The experimental primary I Promise School that Lebron James opened last year in Akron, Ohio has seen students meet or exceed individual growth goals in recent district assessments.

The New York Times profiled James’ “I Promise School” Friday and found that students who were once considered “unredeemable” are now outpacing their peers across Akron. The achievement gap is now being closed after the inaugural 240 students finished with Measures of Academic Progress testing showed that they scored in the 99th growth percentile of the evaluation association’s school norms. The district said that the students’ test scores increased at a higher rate than 99 out of 100 schools nationally.

“These kids are doing an unbelievable job, better than we all expected,” James said in a telephone interview with The Times. “When we first started, people knew I was opening a school for kids. Now people are going to really understand the lack of education they had before they came to our school. People are going to finally understand what goes on behind our doors.”

James also took to Instagram to share with the world just how happy he was with how the students were progressing. The NBA star posted a video that featured the kids talking about their improved test scores. He thanked the faculty and staff for encouraging and nurturing their minds.

“Proud is an understatement. I honestly could not wait to share this news when I heard it. Kids you are smart, amazing, talented, and nothing short of inspirational!” the LA Lakers star wrote.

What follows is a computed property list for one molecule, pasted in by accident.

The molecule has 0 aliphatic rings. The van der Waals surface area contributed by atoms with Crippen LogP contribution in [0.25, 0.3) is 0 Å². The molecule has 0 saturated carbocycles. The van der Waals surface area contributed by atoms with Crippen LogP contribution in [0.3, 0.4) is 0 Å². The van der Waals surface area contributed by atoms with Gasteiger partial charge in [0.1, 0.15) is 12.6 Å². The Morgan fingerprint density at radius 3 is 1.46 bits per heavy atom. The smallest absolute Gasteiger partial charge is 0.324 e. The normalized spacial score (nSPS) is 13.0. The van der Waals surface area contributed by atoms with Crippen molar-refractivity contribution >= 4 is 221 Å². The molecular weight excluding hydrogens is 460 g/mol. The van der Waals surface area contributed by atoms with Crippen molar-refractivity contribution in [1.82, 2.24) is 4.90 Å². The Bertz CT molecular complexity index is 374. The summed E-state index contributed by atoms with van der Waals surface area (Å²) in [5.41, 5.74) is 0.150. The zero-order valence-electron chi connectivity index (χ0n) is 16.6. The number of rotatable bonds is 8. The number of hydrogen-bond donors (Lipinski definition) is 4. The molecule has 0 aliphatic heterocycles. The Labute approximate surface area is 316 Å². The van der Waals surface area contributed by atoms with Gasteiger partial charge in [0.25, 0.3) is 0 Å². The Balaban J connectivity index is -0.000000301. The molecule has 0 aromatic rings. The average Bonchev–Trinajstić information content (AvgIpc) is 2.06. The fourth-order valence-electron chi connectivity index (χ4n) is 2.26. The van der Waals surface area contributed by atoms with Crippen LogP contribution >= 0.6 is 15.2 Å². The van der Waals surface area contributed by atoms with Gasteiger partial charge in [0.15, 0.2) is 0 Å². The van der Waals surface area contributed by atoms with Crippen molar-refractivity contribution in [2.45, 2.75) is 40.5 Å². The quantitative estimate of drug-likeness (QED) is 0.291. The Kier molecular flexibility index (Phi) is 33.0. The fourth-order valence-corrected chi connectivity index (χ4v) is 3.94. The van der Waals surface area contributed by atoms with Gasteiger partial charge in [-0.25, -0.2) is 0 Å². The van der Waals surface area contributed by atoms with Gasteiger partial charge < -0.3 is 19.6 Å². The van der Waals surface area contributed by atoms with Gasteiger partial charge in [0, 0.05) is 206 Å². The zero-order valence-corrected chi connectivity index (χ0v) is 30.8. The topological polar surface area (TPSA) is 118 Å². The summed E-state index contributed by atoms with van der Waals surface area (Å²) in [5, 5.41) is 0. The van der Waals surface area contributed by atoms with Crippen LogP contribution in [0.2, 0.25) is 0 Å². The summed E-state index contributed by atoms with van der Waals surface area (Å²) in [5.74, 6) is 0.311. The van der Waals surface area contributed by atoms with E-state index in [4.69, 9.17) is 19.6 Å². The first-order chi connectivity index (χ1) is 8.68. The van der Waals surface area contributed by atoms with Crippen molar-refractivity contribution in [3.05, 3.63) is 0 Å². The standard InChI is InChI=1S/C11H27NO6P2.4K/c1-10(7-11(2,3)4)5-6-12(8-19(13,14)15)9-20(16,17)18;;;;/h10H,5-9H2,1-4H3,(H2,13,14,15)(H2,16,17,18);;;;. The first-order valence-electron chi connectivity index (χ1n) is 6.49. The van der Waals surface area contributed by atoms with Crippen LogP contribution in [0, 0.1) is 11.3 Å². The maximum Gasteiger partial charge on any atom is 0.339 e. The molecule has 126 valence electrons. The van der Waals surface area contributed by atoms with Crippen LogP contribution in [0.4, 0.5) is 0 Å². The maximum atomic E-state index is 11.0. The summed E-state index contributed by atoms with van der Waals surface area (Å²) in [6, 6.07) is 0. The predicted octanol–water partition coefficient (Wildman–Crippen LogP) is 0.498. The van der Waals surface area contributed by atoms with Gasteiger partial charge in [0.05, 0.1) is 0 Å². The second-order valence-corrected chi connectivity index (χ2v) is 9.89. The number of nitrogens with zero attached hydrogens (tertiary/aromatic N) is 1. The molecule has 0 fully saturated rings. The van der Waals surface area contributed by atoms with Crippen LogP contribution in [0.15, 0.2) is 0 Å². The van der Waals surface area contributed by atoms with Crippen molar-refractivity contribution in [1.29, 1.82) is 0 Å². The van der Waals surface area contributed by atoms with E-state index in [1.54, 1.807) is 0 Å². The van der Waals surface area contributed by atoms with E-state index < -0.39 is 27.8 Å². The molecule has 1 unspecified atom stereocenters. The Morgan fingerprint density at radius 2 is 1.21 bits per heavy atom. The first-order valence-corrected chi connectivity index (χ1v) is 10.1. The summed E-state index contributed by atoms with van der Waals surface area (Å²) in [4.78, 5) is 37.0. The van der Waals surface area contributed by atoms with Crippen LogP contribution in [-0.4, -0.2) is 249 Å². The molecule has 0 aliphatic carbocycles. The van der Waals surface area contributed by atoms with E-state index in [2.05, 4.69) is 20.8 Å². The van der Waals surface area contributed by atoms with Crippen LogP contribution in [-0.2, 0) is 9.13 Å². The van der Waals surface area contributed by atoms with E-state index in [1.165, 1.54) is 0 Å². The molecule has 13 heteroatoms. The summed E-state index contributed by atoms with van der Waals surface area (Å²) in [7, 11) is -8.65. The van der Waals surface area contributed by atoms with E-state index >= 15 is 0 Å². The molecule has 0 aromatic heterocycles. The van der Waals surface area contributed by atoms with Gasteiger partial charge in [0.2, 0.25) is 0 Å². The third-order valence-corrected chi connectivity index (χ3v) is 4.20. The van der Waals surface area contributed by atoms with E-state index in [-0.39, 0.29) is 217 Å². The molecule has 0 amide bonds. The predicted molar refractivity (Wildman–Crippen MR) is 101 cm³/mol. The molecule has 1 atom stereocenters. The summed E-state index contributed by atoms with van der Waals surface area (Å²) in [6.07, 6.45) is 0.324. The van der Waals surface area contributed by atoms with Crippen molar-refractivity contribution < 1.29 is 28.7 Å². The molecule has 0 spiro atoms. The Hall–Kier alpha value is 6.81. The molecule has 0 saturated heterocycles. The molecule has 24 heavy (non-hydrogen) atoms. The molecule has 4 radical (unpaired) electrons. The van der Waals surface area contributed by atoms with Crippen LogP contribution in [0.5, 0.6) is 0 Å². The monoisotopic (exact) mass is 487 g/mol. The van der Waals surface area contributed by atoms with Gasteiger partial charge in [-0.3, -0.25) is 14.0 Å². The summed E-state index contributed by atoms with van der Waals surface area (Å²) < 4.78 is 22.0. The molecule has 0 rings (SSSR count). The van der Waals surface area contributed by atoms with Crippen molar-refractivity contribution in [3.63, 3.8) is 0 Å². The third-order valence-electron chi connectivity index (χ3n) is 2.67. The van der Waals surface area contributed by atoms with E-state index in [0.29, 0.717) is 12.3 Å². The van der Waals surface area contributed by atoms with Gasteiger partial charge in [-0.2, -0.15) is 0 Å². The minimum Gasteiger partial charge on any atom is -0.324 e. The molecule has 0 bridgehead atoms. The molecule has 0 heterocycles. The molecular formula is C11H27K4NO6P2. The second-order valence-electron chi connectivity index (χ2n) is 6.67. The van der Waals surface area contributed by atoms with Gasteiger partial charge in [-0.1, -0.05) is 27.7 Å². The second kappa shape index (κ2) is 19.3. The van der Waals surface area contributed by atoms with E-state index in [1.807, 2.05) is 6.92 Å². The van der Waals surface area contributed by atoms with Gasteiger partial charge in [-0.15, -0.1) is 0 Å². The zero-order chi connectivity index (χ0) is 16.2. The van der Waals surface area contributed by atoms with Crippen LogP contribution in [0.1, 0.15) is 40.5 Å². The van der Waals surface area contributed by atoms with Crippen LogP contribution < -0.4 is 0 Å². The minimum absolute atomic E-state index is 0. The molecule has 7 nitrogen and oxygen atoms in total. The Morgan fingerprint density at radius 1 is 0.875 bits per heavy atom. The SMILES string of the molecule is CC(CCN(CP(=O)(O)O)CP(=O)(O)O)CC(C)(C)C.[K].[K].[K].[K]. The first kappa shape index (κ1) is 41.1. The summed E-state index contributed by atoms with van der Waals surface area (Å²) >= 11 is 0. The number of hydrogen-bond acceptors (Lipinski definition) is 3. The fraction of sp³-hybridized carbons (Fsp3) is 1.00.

“Teachers & all the staff [heart emojis]. Ya’ll are the right ones, the real ones on this journey changing lives & numbers don’t lie, we’re only going to keep getting better. Let’s keep GROWING and changing the game.”


I Promise is a public school operated and funded by the district with $2 million. However, the LeBron James Family Foundation has provided about $600,000 in financial support for additional teaching staff to help reduce class sizes, and an additional hour of after-school programming and tutors. It launched in July 2018 amid fanfare and skepticism. Most of the students are of color, lower class and considered irredeemable.

“We are reigniting dreams that were extinguished — already in third and fourth grade,” Brandi Davis, the school’s principal, said. “We want to change the face of urban education.”

The third and fourth graders were admitted through a lottery.  They were identified as performing in the 10th to 25th percentile on their second-grade assessments.

“These were the children where you went and talked with their old teachers, and they said, ‘This will never work,’” Dr. Michele Campbell, the executive director of the LeBron James Family Foundation, said. “We said give them to us.”

The students are known as the “chosen ones” in a nod to James. The school is expected to serve 720 students in third through eighth grade by 2022.

“While this school is in its infancy, we look forward to an extended review of the many indicators, which will confirm any growth, understanding that one or two tests do not tell the whole story,” Pat Shipe, president of the Akron Education Association, said.

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